It is well-known that the IRS and Justice Department typically increase the frequency of their press releases announcing enforcement activity in the weeks leading up to the tax filing deadline. In fact, academic research confirms that these agencies issue a disproportionately large number of tax enforcement press releases as “Tax Day” approaches:

Every spring, the federal government appears to deliver an abundance of announcements that describe criminal convictions and civil injunctions involving taxpayers who have been accused of committing tax fraud. Commentators have occasionally suggested that the government announces a large number of tax enforcement actions in close proximity to a critical date in the tax compliance landscape: April 15, “Tax Day.” These claims previously were merely speculative, as they lacked any empirical support. This article fills the empirical void by seeking to answer a straightforward question: When does the government publicize tax enforcement? To conduct our study, we analyzed all 782 press releases issued by the U.S. Department of Justice Tax Division during the seven-year period of 2003 through 2009 in which the agency announced a civil or criminal tax enforcement action against a specific taxpayer identified by name. Our principal finding is that, during those years, the government issued a disproportionately large number of tax enforcement press releases during the weeks immediately prior to Tax Day compared to the rest of the year and that this difference is highly statistically significant. A convincing explanation for this finding is that government officials deliberately use tax enforcement publicity to influence individual taxpayers’ perceptions and knowledge of audit probability, tax penalties, and the government’s tax enforcement efficacy while taxpayers are preparing their annual individual tax returns.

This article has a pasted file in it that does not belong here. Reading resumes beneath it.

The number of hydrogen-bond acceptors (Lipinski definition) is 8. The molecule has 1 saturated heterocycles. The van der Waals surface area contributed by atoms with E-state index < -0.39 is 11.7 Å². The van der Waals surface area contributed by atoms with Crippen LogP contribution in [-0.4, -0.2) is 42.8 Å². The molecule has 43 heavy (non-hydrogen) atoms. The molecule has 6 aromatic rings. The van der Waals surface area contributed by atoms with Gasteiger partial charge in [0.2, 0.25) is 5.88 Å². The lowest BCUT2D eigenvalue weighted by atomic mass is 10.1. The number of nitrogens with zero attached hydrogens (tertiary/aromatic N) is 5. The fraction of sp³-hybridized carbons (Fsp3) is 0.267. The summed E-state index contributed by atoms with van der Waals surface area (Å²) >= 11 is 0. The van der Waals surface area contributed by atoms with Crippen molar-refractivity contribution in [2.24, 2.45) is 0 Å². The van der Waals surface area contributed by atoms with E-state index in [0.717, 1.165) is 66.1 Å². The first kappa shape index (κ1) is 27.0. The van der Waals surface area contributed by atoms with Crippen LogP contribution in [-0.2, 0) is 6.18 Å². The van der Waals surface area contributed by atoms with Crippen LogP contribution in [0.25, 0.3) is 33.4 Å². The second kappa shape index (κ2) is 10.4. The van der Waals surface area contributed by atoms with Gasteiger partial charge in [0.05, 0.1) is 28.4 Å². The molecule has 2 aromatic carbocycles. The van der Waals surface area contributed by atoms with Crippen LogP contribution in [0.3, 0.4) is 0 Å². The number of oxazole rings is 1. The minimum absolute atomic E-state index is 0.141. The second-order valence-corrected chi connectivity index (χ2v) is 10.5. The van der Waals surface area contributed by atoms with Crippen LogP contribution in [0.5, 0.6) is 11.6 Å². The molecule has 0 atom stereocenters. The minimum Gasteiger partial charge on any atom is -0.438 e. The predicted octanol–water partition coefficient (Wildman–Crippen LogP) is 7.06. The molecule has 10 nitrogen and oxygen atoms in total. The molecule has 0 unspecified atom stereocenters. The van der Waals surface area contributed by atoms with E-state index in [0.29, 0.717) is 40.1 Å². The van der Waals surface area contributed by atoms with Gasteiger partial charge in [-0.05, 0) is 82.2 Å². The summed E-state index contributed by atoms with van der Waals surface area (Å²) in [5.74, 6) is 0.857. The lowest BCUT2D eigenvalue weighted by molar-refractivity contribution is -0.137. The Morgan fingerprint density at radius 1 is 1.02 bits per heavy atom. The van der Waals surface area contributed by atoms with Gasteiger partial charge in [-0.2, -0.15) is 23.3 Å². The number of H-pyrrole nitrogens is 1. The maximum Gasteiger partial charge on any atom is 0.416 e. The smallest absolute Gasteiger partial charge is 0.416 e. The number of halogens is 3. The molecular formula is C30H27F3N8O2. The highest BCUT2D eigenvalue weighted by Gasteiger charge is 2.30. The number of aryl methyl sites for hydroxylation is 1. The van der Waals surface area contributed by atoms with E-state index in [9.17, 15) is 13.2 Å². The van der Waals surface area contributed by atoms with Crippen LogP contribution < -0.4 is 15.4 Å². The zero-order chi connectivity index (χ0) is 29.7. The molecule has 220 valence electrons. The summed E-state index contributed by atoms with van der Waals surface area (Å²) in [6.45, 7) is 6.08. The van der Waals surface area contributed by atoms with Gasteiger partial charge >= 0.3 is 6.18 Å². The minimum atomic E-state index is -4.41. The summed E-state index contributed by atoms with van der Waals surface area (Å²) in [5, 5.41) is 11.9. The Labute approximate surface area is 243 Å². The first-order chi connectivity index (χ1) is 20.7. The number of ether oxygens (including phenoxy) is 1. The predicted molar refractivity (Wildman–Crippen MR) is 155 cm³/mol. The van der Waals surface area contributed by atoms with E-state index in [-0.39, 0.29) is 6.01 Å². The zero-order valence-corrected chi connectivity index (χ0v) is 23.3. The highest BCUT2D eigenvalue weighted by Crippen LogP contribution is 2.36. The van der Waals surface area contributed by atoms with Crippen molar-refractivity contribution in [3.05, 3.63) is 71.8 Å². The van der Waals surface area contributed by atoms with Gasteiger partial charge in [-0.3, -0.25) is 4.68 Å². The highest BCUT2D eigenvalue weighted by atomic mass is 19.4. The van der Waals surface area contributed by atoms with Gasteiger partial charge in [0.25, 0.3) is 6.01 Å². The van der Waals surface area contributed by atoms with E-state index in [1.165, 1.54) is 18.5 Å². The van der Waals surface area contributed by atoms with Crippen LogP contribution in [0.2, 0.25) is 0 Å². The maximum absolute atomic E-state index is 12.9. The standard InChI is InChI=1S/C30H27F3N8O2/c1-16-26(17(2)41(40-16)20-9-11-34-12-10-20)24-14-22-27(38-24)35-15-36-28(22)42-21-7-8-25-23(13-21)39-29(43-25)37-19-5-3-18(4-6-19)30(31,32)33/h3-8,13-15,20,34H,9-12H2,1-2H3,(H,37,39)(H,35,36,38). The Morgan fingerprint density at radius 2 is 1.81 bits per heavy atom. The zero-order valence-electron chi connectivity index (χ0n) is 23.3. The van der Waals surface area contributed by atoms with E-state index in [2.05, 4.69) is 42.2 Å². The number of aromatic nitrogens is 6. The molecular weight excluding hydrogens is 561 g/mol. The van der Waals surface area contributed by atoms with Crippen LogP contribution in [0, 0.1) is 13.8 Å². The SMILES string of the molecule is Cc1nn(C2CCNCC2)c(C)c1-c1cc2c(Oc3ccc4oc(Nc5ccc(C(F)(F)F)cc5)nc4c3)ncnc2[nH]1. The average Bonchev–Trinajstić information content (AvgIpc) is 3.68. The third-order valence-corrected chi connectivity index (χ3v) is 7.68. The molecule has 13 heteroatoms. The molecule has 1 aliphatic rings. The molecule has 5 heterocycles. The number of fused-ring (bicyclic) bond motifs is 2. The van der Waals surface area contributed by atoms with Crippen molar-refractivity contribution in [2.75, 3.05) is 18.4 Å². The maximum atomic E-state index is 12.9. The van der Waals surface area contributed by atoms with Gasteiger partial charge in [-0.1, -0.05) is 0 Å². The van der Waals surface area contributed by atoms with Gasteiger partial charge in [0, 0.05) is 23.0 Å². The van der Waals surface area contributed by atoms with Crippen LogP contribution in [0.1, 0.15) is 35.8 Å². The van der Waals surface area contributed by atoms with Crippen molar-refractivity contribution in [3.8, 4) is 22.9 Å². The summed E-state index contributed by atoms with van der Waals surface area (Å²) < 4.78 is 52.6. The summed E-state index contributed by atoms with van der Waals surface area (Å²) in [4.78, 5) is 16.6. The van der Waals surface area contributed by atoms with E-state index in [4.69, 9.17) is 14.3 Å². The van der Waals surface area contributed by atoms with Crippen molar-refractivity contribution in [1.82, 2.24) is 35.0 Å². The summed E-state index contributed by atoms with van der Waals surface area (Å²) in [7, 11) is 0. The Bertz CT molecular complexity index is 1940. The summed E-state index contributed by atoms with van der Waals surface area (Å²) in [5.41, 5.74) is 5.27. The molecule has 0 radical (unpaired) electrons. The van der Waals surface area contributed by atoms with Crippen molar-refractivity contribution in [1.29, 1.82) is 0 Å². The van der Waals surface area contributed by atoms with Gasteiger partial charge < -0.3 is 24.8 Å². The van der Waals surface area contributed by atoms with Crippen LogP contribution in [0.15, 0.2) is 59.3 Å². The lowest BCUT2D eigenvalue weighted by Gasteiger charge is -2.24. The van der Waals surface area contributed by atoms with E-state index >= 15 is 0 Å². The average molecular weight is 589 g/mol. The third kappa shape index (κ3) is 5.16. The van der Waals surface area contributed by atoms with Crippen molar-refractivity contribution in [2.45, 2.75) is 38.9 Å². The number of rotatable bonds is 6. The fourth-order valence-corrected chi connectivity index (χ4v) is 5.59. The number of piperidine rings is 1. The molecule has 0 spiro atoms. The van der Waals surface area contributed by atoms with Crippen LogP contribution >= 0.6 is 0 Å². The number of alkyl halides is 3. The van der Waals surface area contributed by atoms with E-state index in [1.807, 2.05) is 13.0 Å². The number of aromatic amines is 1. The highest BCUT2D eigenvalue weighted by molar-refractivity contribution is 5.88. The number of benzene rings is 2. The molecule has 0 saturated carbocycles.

Joshua D. Blank and Daniel Z. Levin, When Is Tax Enforcement Publicized?, 30 Virginia Tax Review 1 (2010).

As “Tax Day 2018” approaches, we can expect similar — and more frequent — announcements intended to deter would-be tax cheats from filing false tax returns.

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Our colleague Ryan Becker reports that the Foreign Corrupt Practices Act is alive and well and remains a top enforcement priority for the new administration.  In an article published today, Ryan writes that since 2016, the Justice Department’s Fraud Section has resolved 17 criminal corporate matters under the FCPA, obtaining more than $1.6 billion in penalties and forfeited profits.  Last week, Deputy Attorney General Rod J. Rosenstein reaffirmed DOJ’s commitment to FCPA enforcement while announcing a revised corporate enforcement policy aimed at incentivizing corporations to self-report violations and fully cooperate in exchange for a declination of prosecution.  The new policy largely formalizes principles previously announced in April 2016 as part of the DOJ’s “Pilot Program” on FCPA enforcement. Rosenstein credited the positive results of the Pilot Program with a significant increase in voluntary disclosures over the prior 18-month period. As a result, DOJ has adopted the new enforcement guidelines, which will be incorporated into the U.S. Attorneys’ Manual.  You can read Ryan’s article here.